At Lubbock CC, maintenance staff members use tools such as wetting agents, surfactants and hand-held moisture meters to enable them to go longer between watering cycles. “We started intensive water-monitoring practices in the past year,” Leach reports. “We check moisture levels with moisture meters, and it’s made a big change in how much water we actually use. Before, if it looked dry, we watered it. Now, with the meters, we can wait a day.”
Several years ago, Lubbock CC installed more than four miles of drainage pipe to help reduce water waste. The water now goes back to the property’s irrigation pond, which helps the crew better manage its surface water.
In addition, Lubbock CC has replaced some water-consuming fescue in heavily shaded areas with newer, shade-tolerant Bermuda grass. The maintenance staff has also installed native ornamental grasses and drought-tolerant yucca plants in landscaped beds on the property, near the tee boxes and out-of-play areas with heavy cart traffic.
“That’s been an ongoing thing for the past five years,” notes Leach. “We try to add a couple areas every year. The areas are low-maintenance, so it actually saves on labor, too.”
Greenbrier G&CC has also added about 10 acres of native grasses for aesthetic purposes, and to reduce mowing time for the grounds crew, over the past several years.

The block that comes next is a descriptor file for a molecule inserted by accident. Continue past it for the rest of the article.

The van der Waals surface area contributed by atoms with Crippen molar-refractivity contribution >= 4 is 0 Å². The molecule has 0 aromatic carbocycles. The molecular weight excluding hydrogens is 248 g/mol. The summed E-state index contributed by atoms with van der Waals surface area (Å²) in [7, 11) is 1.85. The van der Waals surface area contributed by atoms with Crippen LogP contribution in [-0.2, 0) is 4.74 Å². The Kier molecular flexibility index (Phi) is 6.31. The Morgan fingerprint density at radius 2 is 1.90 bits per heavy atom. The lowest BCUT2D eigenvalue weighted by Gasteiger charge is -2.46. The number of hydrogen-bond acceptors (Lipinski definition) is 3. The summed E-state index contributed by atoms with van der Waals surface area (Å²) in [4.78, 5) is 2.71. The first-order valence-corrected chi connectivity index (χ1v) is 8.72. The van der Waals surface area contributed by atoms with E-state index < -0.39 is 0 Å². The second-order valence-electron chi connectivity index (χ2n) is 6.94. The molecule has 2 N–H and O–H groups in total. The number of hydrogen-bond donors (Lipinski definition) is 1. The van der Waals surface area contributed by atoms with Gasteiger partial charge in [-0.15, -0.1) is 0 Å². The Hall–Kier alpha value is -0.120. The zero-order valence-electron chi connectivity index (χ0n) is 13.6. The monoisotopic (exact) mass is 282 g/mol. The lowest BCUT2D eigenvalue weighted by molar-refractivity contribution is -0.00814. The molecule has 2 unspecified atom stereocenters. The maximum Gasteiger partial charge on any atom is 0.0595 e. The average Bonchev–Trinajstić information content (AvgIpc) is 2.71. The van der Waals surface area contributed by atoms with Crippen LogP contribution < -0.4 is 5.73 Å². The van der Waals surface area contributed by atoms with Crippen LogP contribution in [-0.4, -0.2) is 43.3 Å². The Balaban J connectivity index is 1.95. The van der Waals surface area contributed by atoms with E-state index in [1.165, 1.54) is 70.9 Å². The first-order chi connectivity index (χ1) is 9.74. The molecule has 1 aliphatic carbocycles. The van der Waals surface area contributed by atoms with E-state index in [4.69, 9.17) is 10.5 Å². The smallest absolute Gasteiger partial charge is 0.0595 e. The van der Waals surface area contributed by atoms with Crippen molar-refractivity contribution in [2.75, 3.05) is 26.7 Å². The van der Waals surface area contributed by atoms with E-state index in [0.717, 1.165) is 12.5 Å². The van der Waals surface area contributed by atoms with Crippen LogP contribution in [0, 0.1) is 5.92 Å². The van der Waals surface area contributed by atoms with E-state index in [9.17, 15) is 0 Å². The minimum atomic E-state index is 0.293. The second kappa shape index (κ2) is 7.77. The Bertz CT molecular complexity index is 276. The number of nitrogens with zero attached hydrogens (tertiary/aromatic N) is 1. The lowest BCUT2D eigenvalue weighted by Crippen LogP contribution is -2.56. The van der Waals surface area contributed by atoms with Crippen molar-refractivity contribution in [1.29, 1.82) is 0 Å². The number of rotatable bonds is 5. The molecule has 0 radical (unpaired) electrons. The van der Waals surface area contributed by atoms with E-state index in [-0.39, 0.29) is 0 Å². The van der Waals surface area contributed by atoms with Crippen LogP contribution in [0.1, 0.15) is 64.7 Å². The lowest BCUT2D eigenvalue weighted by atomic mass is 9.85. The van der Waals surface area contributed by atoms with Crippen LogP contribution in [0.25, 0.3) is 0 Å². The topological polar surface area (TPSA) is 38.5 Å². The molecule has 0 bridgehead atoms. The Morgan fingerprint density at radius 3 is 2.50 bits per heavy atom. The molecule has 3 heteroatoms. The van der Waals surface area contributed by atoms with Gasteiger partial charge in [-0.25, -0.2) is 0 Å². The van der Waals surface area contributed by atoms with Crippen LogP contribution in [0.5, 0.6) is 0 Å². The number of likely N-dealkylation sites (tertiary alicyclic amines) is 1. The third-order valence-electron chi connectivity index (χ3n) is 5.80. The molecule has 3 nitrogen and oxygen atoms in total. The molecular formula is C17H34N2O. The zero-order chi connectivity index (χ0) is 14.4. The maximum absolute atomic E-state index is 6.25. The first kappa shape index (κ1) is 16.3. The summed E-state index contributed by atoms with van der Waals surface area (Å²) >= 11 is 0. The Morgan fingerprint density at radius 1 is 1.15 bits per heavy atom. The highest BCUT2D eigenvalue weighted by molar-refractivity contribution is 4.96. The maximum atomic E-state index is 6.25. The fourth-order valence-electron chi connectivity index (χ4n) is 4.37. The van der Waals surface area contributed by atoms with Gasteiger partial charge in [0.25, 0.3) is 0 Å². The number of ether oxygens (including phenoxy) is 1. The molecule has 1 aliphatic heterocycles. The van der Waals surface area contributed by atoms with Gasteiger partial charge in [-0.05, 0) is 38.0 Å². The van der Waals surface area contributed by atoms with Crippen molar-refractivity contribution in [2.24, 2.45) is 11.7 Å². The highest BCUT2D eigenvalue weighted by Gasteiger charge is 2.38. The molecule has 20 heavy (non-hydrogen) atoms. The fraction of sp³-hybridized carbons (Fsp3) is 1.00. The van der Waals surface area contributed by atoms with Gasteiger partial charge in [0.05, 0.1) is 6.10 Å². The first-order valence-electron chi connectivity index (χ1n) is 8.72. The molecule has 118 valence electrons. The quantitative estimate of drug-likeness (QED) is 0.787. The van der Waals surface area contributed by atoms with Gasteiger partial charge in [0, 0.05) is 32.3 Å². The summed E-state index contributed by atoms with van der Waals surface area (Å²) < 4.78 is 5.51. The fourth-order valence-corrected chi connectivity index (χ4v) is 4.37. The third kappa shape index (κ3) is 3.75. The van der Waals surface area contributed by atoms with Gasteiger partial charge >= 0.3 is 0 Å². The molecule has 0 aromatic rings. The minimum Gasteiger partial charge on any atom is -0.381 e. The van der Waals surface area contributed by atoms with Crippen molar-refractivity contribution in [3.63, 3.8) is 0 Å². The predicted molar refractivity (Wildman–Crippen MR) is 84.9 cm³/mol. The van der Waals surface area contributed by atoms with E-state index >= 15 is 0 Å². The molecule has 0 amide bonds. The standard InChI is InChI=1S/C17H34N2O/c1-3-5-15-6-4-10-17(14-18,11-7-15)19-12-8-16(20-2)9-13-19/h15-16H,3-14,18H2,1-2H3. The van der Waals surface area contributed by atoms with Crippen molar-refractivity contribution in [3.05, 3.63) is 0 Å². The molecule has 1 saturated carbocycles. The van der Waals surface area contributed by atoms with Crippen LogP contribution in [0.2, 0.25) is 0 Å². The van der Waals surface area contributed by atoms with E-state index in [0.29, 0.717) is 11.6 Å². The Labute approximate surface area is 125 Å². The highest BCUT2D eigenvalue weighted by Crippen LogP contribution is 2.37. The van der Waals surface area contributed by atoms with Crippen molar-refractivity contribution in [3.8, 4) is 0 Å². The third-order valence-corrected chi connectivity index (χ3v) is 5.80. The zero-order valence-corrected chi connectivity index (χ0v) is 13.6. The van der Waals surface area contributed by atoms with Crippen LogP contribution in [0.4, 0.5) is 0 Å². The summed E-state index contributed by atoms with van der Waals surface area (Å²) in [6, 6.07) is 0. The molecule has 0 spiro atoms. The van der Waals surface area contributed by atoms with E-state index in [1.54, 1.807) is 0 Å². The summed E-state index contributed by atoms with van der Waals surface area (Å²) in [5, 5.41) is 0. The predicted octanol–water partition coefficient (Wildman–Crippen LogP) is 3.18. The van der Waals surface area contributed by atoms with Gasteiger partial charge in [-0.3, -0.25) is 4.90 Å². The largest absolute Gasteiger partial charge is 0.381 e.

Coming Down the Pipe
Despite their best efforts to be good water stewards, superintendents expect to see future restrictions on water consumption—if they haven’t already. Prestwick GC currently has no restrictions on water usage, but Kazmierczak notes that during a 2013 drought, Minnesota officials pulled 12 permits statewide from golf courses that use surface water. “Even in the land of 10,000 lakes, water is starting to get looked at a lot more thoroughly,” he says. “Golf courses are just a blip when it comes to total water consumption, but for some reason, we can be seen as water wasters.”
To combat that perception, Minnesota course superintendents are trying to take a proactive approach to their water usage. Working with the University of Minnesota, they are developing environmentally friendly best-management practices that can be presented to the state’s Department of Natural Resources. As part of that, courses will pledge to voluntarily cut back on water usage during a drought, but only with the assurance that the state will not pull any of their water permits.